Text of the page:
Under the influence of Zilphia Horton, Fannie Lou Hamer, and others, it eventually became a Civil Rights anthem in the 1950s and 1960s, especially the version by Bettie Mae Fikes.[23] The Kingston Trio recorded it on College Concert in 1962, and The Seekers for their second UK album, Hide & Seekers (also known as The Four & Only Seekers) in 1964. Sam Cooke released his version on the 1964 live album Sam Cooke at the Copa. Over time it also became a very popular children's song, recorded and performed by the likes of Raffi in the 1980s from his album Rise and Shine. It is sometimes included in Christian children's song books.[24]

Odetta and the Boys Choir of Harlem performed the song on the Late Show with David Letterman on September 17, 2001, on the first show after Letterman resumed broadcasting, after having been off the air for several nights following the events of 9/11.[25] Reverend Osagyefo Sekou and other counter-protesters sang "This Little Light of Mine" defiantly before a crowd of white supremacists and alt-right supporters gathered for the Unite the Right rally in Charlottesville, VA in 2018.[1]

The song featured on Hoyt Axton's 1963 album Thunder 'N Lightnin' named "This Little Light". LZ7 took their version of the song also named "This Little Light" to number 26 in the UK Singles Chart. The song is also sung in several scenes of the 1994 film Corrina, Corrina starring Whoopi Goldberg and Ray Liotta.

The song was mixed with You Can't Be A Beacon by The Masters V (Later: J.D. Sumner and the Stamps) in 1988.

The song was sampled throughout the titular song to the 2012 DCOM, Let it Shine.

Meghan Markle and Prince Harry chose to end their wedding in May 2018 with a version of the iconic song.[26]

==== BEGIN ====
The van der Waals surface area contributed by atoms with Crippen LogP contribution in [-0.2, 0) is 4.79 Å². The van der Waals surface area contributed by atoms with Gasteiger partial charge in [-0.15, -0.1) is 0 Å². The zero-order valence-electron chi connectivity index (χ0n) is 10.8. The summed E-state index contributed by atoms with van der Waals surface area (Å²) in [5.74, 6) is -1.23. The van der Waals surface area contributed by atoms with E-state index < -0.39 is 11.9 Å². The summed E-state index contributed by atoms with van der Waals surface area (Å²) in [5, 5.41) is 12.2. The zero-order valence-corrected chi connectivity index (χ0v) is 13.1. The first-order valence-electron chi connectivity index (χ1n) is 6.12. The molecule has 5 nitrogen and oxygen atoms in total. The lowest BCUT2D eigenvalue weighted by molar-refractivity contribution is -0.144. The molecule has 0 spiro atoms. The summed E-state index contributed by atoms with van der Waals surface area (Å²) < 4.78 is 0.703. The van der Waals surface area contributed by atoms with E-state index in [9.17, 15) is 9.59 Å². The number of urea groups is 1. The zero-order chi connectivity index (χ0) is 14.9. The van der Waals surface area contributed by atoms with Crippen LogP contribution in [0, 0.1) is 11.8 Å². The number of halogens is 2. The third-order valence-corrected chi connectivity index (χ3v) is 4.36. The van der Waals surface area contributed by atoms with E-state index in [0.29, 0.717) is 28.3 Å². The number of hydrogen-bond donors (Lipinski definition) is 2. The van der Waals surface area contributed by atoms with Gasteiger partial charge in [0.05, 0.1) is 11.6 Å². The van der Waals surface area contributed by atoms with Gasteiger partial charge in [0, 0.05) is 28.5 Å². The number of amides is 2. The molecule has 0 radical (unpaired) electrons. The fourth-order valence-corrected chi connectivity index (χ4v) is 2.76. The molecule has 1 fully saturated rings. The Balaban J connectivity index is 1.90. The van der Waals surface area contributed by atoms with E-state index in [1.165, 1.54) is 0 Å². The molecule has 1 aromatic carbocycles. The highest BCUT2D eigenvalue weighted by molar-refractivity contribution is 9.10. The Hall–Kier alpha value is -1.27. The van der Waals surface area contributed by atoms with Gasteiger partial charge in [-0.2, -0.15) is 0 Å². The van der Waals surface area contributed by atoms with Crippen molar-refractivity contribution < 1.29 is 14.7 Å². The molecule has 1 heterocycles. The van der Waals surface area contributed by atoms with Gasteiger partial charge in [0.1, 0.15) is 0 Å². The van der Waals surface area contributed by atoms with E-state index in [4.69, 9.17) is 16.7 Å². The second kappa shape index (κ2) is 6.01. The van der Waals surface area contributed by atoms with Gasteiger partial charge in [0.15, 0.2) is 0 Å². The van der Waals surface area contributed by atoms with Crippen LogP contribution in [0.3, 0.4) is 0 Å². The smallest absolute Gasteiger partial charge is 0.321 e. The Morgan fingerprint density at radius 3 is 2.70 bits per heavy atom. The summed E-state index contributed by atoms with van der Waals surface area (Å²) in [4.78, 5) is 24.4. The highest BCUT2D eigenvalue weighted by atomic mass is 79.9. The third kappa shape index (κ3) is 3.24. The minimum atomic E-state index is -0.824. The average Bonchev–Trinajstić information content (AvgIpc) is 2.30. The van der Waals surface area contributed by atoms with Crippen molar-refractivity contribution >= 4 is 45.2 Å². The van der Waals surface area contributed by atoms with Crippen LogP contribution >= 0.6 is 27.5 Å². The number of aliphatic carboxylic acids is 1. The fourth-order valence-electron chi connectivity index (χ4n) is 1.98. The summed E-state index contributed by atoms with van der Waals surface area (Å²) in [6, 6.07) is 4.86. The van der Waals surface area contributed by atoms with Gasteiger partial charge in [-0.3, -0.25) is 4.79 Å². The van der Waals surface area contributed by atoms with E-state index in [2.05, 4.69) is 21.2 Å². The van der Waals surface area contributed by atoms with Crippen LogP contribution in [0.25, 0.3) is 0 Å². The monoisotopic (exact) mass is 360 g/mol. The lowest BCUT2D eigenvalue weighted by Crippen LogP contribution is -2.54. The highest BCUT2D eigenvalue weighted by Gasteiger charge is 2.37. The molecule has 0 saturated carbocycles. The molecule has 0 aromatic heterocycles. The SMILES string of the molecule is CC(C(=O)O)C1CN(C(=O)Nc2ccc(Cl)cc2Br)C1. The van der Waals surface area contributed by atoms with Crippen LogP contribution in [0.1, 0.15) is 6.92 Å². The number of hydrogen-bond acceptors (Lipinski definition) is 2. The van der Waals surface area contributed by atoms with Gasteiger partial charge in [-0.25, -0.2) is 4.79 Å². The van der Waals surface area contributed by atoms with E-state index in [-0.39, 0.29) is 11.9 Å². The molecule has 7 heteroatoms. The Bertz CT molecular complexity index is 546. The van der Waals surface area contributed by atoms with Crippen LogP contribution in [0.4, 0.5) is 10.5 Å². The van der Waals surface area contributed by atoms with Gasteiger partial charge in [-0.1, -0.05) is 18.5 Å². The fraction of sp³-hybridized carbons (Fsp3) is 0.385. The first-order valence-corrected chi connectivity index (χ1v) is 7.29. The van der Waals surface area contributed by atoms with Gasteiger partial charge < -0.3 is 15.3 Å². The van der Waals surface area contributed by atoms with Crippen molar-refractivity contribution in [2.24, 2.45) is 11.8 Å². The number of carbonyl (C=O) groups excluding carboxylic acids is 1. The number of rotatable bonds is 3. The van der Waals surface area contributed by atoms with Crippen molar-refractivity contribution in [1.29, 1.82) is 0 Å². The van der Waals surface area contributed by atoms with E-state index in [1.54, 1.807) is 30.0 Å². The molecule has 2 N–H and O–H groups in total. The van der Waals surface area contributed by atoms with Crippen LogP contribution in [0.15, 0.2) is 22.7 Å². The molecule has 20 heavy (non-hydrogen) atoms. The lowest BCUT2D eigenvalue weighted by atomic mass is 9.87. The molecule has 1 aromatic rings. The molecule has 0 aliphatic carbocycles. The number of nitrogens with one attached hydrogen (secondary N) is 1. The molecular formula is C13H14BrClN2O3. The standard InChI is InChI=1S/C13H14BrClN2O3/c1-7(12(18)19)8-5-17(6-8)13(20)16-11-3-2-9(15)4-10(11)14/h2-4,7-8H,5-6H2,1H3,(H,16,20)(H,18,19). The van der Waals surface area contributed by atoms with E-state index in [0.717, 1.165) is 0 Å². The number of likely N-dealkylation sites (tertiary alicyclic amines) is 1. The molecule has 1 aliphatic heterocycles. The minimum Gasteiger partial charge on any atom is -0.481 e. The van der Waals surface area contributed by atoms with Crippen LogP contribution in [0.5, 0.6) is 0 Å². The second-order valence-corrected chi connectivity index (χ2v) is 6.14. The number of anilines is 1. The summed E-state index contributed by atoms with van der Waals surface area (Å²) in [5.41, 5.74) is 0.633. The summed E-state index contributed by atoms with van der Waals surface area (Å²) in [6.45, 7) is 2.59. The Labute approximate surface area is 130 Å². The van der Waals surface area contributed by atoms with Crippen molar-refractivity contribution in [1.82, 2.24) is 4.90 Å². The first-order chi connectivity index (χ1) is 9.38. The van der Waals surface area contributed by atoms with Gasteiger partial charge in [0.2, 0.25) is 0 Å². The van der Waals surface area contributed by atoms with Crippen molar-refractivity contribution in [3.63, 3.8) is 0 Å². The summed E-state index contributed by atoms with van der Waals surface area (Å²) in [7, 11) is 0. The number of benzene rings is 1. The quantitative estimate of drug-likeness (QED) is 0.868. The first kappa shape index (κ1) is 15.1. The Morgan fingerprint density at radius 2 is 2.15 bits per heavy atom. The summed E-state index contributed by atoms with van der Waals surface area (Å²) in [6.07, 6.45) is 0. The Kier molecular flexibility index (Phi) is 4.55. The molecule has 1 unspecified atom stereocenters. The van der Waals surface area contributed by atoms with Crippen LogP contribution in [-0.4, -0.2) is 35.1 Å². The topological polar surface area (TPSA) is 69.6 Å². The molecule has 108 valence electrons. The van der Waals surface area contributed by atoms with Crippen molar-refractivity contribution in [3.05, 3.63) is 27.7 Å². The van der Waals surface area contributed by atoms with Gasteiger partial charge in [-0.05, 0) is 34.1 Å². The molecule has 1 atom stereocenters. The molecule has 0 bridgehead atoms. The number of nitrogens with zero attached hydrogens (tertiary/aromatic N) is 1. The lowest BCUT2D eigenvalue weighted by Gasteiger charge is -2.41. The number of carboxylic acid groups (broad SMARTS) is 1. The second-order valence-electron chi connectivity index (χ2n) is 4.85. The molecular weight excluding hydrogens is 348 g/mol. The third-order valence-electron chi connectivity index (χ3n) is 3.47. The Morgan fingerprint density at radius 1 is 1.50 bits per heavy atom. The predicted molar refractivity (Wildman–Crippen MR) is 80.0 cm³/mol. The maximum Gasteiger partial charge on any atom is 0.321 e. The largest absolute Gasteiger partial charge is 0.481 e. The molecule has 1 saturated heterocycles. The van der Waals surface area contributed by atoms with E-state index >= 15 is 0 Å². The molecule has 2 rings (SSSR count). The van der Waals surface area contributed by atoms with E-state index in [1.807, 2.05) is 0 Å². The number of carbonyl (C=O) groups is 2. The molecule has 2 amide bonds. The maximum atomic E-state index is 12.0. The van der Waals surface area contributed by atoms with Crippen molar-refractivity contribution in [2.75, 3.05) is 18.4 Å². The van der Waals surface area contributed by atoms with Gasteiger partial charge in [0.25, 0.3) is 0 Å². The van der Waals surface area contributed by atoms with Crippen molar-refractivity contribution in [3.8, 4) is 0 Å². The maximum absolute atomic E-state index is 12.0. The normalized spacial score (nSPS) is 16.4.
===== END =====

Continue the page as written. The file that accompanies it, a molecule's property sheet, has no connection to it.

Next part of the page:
See also


  1. ^ a b "'This Little Light Of Mine' Shines On, A Timeless Tool Of Resistance". Retrieved 2020-09-03.
  2. ^ "Harry Dixon Loes – Yet Another Unitarian Universalist". Retrieved 2020-09-03.
  3. ^ "Did you know 'This Little Light of Mine' was birthed in the civil rights movement?". 2 July 2020. Retrieved 2020-09-03.
  4. ^ "Former S.L. Man Writes Poem for 'Truth N.Y.", Deseret News (Salt Lake City, Utah) 28 March 1925, Sat. p. 30
  5. ^ E. G. Ivins, This Way Out (1927), p. 56
  6. ^ Prowd, H.D. "Mt. Olive Missionary Baptist Church". California Eagle. Los Angeles. p. 7.
  7. ^ Popov, Irina G."'This Little Light of Mine:' to the Headwaters of a Song," paper presented at 5th Annual History Symposium at Tuskegee University, February 12, 2021.
  8. ^ "St. Francisville Woman's 71st Birthday Party". Clark County Courier. Kohoka, Missouri. p. 10.
  9. ^ "Program is Planned at A.M.S. Church in Honor of Dignitary," The Independent-Record (Helena, Montana) 09 Apr 1933, Sun, p. 2 (accessible on
  10. ^ "Church Announcements: Second Baptist" The Richmond Item (Richmond, Indiana) 21 Oct 1933, Sat, p. 8 (accessible on
  11. ^ "Plea for Faith Voiced by Noted Negro Educator," The Montgomery Advertiser (Montgomery, Alabama)08 Dec 1933, Fri, p. 14 (accessible on
  12. ^ "Kodály Center for Music Education - Song".
  13. ^ "This little light of mine". Library of Congress.
  14. ^ "This Little Light o' Mine". Library of Congress. Retrieved 2020-09-03.
  15. ^ Southern Recording Trip 2- John & Ruby Lomax 1939- Sections 10-22, field notes
  16. ^ "How The Civil Rights Movement Transformed 'This Little Light Of Mine'". NPR: All Things Considered. December 24, 2018. Retrieved 2023-02-19.
  17. ^ United Methodist Hymnal, The (1989). This Little Light of Mine #585. Nashville: United Methodist Publishing House. p. 585.
  18. ^ "Hymns in Singing the Living Tradition - Unitarian Universalist Congregation at Rock Tavern". Retrieved 2020-09-03.
  19. ^ a b Deggans, Eric. ['This Little Light Of Mine' Shines On, A Timeless Tool Of Resistance "'This Little Light Of Mine' Shines On, A Timeless Tool Of Resistance"]. NPR. Retrieved 2023-02-28. ((cite web)): Check |url= value (help)
  20. ^ Sabatella, Matthew. "This Little Light of Mine: About the Song". Ballad of America. Retrieved 2023-02-28.
  21. ^ "The New Sounds for Christ in Zimbabwe – This Little Light Of Mine." The Daily Kos, October 6, 2008. Accessed June 7, 2009.
  22. ^ Gilliland, John (1969). "Show 3 - The Tribal Drum: The rise of rhythm and blues. [Part 1]" (audio). Pop Chronicles. University of North Texas Libraries.
  23. ^ "Voices of the Civil Rights Movement: Black American Freedom". Smithsonian Folkways. Retrieved 2015-06-11.
  24. ^ For example, it is in The Kids Hymnal: 80 Songs and Hymns, Hendrickson Publishers, 2007
  25. ^ "Boys Choir Of Harlem News". Archived from the original on April 11, 2013. Retrieved February 13, 2013.
  26. ^ Matthews, Lyndsey (2018-05-19). "All the Ways Meghan Markle Americanized the Royal Wedding Ceremony". Harper's BAZAAR. Retrieved 2020-09-06.